Suddenly Im Hit

There’s plenty about him that is adventurous and unlike anything else I’ve heard, but at the core of it is a traditional and deeply human talent that keeps his songs invigorating. He’s always had something to say, and with Retrograde, it feels like he’s started talking. “Retrograde” was the first single from James Blake’s 2013 album Overgrown. Retrograde is the suddenly moment of James Blake’s career. Everything he’s put out until now has been intelligent, haunting and full of feeling, but to my ears, it had become saturated.

Overgrown is the second studio album by English electronic musician James Blake. It was released on 5 April 2013 by Blake's ATLAS Records, along with A&M Records and Polydor Records. The album features guest appearances from noted electronic music producer Brian Eno and Wu-Tang Clan member RZA.[3] Overgrown debuted at number eight on the UK Albums Chart and at number one of the US Dance/Electronic chart, becoming Blake's highest-charting album to date.

Powered by James Blake lyrics are property and of their owners. "Retrograde" lyrics provided for educational purposes and personal use only. I can’t wait to listen to the entire album and I’m very much looking forward to an opportunity to hear this genius self-sampling, multitasking, instrument-mixing voice magician live once again. I barely knew him back when I saw him live in 2011, I had just spent an entire afternoon indulging in the sounds of the James Blake LP hanging by myself in a hammock at a friends house on the same day that we were going to the concert. The most we’ve heard from dubstep’s poster-boy lyric-wise has come to us in the form of unravelling snippets that he’s toyed with, filtered, twisted around one another and approached more like tools of expression than statements of intent.

On ‘Klavierwerke’ EP track Tell Her Safe, I hear the word “help” groaning out of those opening bars, and I trace my own half-remembered, nonsensical lyrics through the hazy clamour of synths as I sing along. On Retrograde, such a leap of imagination isn’t necessary, but that doesn’t mean I’m less engaged – it’s a lesson Blake has obviously learnt and a confident, conscious decision. He trusts you to trust him, as he draws on his influences and ideas with a more obvious brushstroke (discernible beats and lyrics bring him closer to the R&B spectrum than he’s been before) but loses none of his power for doing it. As well as the swell of “suddenly”, there’s the wallowing drop of the first time he sings the line “we’re alone now”, and the listless refrain of “and your friends are gone/ and your friends won’t come”.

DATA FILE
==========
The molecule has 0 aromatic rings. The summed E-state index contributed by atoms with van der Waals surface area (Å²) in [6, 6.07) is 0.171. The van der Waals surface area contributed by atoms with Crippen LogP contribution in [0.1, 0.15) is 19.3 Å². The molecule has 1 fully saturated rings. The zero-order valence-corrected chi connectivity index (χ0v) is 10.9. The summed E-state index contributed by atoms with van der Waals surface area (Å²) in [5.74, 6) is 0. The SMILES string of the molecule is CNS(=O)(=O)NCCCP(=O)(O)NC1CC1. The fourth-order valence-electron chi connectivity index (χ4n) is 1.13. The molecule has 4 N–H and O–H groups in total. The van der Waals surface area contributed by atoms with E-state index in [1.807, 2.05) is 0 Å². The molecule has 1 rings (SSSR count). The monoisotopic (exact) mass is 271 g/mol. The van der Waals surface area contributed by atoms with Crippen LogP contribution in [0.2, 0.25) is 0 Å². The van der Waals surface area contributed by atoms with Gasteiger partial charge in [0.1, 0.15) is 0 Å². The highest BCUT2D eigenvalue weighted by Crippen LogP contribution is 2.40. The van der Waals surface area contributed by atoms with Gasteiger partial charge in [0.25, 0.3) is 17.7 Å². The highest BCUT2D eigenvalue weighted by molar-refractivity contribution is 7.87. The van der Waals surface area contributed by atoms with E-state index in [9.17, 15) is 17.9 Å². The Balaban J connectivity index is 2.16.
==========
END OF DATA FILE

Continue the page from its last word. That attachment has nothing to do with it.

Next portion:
It was supported by lead single "Retrograde". James Blake’s voice has always struck me as his most powerful instrument. It’s the kind of opinion that draws a lot of scepticism out of people. You don’t love James Blake for his voice; you love him for his pioneering of wistful and wilting electronics, for the deft and clever production of his EPs and astounding debut album, for his ability to make a party with Trim completely go off. There’s a classical basis to James Blake, though.

Suddenly, it hits. I have always been a listener who goes in search of lyrics, though.

The closest he’s come to storytelling was his resounding Feist cover Limit To Your Love and last year’s bleak and beautiful Joni Mitchell cover, A Case Of You, which was, suddenly, just him and a piano. These moments were the glimmers of personality and narrative arc that hinted at a bold songwriting talent, but all his original music stuck firmly to the territory of ideas.

It needed some warmth. With the tender touches of the ‘Enough Thunder’ EP, he moved towards it, but nothing blind-sided the listener so suddenly, so incredibly, as this distinct step forward. It’s a moment that pulls on the human anchor of the musician’s talent without ever losing its technical wonder.